I grew from child to man in a white clapboard house in Hollywood, a former suburb long since absorbed by the city. The street was quiet and little traveled by cars back then, lined by flat green lawns and mute houses almost identical to ours. If you looked north from our front porch you could see the low brown hills that hold up the famous Hollywood sign. A little to the right of that were the three green domes of the Griffith Observatory. The width of the street and the paucity of human forms, so typical of a city where people drive instead of walk, made the quietness of Lucerne Boulevard expressive of dullness rather than tranquillity. When pale summer hazes filled the sky and all shadows vanished, time itself seemed to disappear; the day endured changelessly, featurelessly, until at a moment that seemed controlled more by clock than nature, the light faded away overhead and the streetlamps came on. There were few other children in the neighborhood and it was pointless to stay out front.
The back yard was equally unremarkable, the usual rectangle of listless grass bordered with half-desiccated flowers and some tall but severely trimmed shrubs, which separated us from the back yards next door. There was however a gnarled olive tree in almost the exact center of the yard. Its roots humped up like buttresses, and the knobby trunk provided handholds for even a clumsy climber like myself. Eight or ten feet above the ground, the trunk divided into four thick branches that reached outward and upward in sturdy disorder, in the way of olives. There were several comfortable sitting places at different levels, and three or four children could stay up in the tree for quite a long time without crowding each other. The leaves were not so thick that you felt shrouded from the world; you could see the roofs and yards that were hidden to you when you were on the ground, but the California sun did not bear on you uncomfortably. If no one else were around to play with, it was still a good place in which to be alone, leaning on a rough branch ten feet above the ground, out of sight but not isolated. One or another of my cats would often join me up there, stretched out with eyes half-closed on the horizontal branch that pointed toward the kitchen window. Our family was a turbulent one but there was always peace in the tree.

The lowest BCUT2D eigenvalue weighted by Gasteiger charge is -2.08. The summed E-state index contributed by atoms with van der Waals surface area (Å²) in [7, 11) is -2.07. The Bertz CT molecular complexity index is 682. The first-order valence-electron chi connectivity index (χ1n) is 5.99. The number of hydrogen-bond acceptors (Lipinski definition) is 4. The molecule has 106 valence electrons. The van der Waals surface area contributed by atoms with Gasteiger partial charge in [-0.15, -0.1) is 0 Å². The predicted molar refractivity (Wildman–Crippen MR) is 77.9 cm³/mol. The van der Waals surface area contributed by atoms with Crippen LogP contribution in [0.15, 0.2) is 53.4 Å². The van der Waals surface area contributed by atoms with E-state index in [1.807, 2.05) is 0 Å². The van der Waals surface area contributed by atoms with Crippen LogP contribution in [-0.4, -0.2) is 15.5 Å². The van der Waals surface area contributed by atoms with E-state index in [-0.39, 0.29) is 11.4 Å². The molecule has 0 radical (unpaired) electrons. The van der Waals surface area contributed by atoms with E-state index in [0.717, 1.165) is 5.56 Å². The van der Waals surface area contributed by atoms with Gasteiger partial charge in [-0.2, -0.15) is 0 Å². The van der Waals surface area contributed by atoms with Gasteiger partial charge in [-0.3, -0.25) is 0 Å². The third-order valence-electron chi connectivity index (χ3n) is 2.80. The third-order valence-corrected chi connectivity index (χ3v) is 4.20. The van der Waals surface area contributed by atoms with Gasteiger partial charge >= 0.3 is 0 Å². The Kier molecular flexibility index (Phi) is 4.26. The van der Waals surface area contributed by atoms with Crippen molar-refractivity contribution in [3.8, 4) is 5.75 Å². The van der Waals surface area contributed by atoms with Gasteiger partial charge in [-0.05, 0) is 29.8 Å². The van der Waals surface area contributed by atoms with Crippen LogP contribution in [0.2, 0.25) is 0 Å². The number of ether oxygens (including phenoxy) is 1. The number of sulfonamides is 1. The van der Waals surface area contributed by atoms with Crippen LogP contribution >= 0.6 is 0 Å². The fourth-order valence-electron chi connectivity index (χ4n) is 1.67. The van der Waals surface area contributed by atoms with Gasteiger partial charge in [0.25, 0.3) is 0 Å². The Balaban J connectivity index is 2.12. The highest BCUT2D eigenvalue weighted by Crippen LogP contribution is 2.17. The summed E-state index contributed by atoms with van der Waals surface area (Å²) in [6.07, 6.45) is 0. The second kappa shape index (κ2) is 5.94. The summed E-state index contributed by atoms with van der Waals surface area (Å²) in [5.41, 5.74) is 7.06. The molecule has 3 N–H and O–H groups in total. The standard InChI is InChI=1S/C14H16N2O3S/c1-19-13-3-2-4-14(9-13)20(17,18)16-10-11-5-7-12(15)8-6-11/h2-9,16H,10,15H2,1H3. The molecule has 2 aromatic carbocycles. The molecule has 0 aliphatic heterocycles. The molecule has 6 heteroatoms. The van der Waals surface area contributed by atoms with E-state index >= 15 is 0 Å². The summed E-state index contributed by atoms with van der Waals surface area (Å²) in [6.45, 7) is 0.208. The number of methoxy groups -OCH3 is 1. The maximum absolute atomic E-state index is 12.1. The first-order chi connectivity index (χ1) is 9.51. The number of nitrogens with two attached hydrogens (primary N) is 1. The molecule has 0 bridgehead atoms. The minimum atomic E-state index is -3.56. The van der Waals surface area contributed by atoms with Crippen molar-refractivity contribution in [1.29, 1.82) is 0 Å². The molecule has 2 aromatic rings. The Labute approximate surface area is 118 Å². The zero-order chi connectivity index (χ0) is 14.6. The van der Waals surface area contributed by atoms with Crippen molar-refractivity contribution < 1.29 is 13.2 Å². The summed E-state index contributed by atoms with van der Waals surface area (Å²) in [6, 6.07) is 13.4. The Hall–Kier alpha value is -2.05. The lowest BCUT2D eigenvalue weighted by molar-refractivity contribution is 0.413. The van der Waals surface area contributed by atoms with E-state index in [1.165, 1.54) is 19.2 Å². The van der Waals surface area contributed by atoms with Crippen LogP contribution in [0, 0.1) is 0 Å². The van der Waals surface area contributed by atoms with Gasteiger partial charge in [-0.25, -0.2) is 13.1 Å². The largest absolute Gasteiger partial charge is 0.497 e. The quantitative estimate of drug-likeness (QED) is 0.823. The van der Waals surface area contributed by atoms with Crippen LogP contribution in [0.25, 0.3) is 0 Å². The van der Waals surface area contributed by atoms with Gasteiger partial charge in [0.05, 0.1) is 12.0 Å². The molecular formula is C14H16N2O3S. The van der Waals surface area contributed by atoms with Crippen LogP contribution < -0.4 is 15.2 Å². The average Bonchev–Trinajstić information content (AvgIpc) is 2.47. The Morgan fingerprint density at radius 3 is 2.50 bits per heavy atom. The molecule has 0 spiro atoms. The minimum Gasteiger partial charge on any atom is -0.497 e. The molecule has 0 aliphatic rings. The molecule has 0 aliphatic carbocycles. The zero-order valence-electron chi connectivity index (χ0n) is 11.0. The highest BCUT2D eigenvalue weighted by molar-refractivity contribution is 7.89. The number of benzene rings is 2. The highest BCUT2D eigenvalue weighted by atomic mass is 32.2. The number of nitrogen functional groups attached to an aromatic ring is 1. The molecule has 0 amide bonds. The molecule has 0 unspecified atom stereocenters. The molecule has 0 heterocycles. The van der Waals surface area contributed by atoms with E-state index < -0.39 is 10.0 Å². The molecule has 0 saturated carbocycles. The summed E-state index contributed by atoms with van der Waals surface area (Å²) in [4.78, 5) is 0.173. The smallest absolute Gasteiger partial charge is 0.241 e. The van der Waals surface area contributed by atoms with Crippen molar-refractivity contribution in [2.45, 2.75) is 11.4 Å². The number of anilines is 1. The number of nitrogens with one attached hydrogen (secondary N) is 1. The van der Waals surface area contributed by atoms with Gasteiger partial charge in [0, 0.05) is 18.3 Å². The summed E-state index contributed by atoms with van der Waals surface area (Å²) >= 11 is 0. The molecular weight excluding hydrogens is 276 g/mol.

Many years later my mother, then living alone in the house, cut down the tree so she could put in a swimming pool. She has never learned how to swim, but feels that a pool is more "classy" than a tree. My son has often played in that pool, splashing noisily and diving for coins that his grandmother throws into the water for him, but he has never had a climbing tree for himself. The closest he has come was during one summer when he spent several hours each day up on the garage roof, usually alone with a book, sometimes with a friend. We have planted several trees in our own back yard, not far from his grandmother's house, but he will be grown before the trees are tall.